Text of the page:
The BBC dancing with the junta

7 04 2017

PPT has posted on stories about the BBC and its dance with Thailand’s dictators. There were the lese majeste rattlings, then Jatuphat Boonpattaraksa’s fit-up lese majeste case for reposting a BBC Thai story that has now been was read by more than three million people. And who can forget the “failed” negotiations on the transmitter.

The Bangkok Post reports that the dictator’s dance has become a little more complicated, requiring what we hope is fancy footwork.

The Post reports that the Beeb “is ready to move forward as a digital news content provider in Thailand and it is also ready to adjust its work culture to suit Thai laws and audiences…”. That’s Francesca Unsworth, “director of the BBC World Service Group and the BBC’s deputy director of news and current affairs…”.

Sounds like self-censorship is the next dictator’s waltz. But then she adds: “But we still need to serve all audiences in a way that we feel they are best served. We have to find a balanced operating environment.”

A two-step? Unsworth had one dance with with deputy junta spokesman Lt. Gen. Werechon Sukhondhapatipak. He spun her around with talk of the “lessons arising from incidents that prove sensitive for Thais…”.

To be honest, we have no idea what he’s babbling about, but when he states: “I think we can form common ground where we can work together,” anyone interested in the BBC and a free media should be very, very worried.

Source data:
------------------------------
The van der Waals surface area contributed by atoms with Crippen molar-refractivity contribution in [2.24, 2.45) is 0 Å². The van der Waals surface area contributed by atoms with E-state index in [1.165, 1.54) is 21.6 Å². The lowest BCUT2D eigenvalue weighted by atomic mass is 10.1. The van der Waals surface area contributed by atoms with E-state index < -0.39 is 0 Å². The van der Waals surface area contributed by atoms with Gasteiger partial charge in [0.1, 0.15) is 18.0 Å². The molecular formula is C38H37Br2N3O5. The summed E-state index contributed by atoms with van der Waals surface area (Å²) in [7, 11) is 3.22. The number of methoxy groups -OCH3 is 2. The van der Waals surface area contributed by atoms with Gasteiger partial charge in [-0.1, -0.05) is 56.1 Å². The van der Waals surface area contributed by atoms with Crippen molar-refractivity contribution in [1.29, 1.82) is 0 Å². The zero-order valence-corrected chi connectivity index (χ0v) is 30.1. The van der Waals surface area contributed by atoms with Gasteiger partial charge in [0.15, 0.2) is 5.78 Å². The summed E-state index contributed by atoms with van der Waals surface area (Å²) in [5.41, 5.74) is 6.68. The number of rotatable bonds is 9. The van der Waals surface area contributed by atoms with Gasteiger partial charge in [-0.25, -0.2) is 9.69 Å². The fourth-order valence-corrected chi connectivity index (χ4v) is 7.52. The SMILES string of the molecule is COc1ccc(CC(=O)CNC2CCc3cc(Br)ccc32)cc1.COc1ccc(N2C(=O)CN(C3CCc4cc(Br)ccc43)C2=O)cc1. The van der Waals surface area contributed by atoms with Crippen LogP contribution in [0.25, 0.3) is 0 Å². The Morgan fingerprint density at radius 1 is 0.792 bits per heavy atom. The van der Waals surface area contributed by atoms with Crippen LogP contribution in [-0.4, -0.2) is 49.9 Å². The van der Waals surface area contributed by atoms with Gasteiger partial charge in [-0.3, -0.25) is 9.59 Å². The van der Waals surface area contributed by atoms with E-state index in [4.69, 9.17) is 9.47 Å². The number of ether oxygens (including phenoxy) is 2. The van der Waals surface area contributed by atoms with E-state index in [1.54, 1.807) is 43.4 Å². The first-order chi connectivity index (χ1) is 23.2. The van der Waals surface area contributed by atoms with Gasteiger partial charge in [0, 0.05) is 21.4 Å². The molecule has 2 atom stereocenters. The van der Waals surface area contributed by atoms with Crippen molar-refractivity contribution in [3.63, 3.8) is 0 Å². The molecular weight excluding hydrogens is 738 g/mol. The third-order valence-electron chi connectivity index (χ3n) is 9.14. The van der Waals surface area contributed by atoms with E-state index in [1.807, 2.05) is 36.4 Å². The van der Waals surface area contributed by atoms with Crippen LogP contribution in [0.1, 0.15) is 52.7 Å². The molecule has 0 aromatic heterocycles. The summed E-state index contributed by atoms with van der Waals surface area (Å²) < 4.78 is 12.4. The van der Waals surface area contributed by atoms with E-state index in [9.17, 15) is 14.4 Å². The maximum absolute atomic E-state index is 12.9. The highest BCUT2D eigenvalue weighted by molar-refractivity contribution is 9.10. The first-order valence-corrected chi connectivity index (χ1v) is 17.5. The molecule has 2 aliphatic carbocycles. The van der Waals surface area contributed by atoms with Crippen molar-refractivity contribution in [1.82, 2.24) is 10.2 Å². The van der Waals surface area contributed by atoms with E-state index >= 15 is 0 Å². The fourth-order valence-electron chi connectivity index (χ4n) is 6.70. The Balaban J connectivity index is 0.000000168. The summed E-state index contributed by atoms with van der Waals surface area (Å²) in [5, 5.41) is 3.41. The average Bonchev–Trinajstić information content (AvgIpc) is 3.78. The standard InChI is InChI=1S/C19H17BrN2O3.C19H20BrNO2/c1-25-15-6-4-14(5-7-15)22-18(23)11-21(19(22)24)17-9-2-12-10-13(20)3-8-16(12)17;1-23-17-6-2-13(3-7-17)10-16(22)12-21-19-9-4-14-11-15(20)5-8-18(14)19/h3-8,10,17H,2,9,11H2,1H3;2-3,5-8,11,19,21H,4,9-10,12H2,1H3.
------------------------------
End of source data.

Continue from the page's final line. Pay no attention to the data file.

The General stated: “We now have communication channels through which [the BBC] can verify or check comments from the government so the stories will be balanced and well-rounded.”

Really? That sound dangerously like manipulating the news to suit a military dictatorship. Would the BBC stoop to such low levels? Well, yes, it has bent to governments in the past, but usually prides itself on editorial independence. Fortunately, Unsworth “insisted the BBC team would stick to its strong editorial values to tell the truth accurately, impartially and reporting from all sides.”

At the same time, Unsworth twirled around the BBC as business conundrum: “It [Thai market] is important to us. It’s a big country, it’s a very vibrant country. It’s a young country and they say the 21st Century belongs to Asia. So it is important for us to be in Asian markets…”. We can hear the self-censors and corporate bosses sharpening their scissors to cut content when markets are “threatened.”